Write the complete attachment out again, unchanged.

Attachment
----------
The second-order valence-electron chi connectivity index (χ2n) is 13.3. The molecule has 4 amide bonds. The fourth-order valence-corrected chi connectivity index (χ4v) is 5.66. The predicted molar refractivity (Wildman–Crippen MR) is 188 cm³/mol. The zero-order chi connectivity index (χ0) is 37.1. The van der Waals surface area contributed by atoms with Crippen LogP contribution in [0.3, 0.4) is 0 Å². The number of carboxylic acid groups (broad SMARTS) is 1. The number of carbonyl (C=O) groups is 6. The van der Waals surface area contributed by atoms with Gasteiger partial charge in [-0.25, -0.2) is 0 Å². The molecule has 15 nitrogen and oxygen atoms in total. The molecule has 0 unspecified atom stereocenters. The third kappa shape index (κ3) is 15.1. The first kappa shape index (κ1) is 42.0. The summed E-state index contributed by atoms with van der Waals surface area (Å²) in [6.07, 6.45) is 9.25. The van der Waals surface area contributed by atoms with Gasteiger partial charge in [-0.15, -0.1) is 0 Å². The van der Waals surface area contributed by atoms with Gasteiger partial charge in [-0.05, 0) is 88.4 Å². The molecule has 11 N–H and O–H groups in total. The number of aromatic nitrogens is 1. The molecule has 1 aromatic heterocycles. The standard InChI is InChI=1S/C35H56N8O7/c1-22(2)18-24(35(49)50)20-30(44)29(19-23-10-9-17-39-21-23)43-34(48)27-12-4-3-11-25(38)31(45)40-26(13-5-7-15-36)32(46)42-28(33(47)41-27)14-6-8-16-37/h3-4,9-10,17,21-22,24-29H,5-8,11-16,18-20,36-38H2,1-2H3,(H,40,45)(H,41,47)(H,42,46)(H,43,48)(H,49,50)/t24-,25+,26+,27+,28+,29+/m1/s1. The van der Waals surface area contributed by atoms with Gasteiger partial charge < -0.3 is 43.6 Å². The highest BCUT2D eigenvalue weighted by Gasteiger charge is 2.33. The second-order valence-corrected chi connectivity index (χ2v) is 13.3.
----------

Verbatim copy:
The second-order valence-electron chi connectivity index (χ2n) is 13.3. The molecule has 4 amide bonds. The fourth-order valence-corrected chi connectivity index (χ4v) is 5.66. The predicted molar refractivity (Wildman–Crippen MR) is 188 cm³/mol. The zero-order chi connectivity index (χ0) is 37.1. The van der Waals surface area contributed by atoms with Crippen LogP contribution in [0.3, 0.4) is 0 Å². The number of carboxylic acid groups (broad SMARTS) is 1. The number of carbonyl (C=O) groups is 6. The van der Waals surface area contributed by atoms with Gasteiger partial charge in [-0.25, -0.2) is 0 Å². The molecule has 15 nitrogen and oxygen atoms in total. The molecule has 0 unspecified atom stereocenters. The third kappa shape index (κ3) is 15.1. The first kappa shape index (κ1) is 42.0. The summed E-state index contributed by atoms with van der Waals surface area (Å²) in [6.07, 6.45) is 9.25. The van der Waals surface area contributed by atoms with Gasteiger partial charge in [-0.15, -0.1) is 0 Å². The van der Waals surface area contributed by atoms with Gasteiger partial charge in [-0.05, 0) is 88.4 Å². The molecule has 11 N–H and O–H groups in total. The number of aromatic nitrogens is 1. The molecule has 1 aromatic heterocycles. The standard InChI is InChI=1S/C35H56N8O7/c1-22(2)18-24(35(49)50)20-30(44)29(19-23-10-9-17-39-21-23)43-34(48)27-12-4-3-11-25(38)31(45)40-26(13-5-7-15-36)32(46)42-28(33(47)41-27)14-6-8-16-37/h3-4,9-10,17,21-22,24-29H,5-8,11-16,18-20,36-38H2,1-2H3,(H,40,45)(H,41,47)(H,42,46)(H,43,48)(H,49,50)/t24-,25+,26+,27+,28+,29+/m1/s1. The van der Waals surface area contributed by atoms with Gasteiger partial charge < -0.3 is 43.6 Å². The highest BCUT2D eigenvalue weighted by Gasteiger charge is 2.33. The second-order valence-corrected chi connectivity index (χ2v) is 13.3.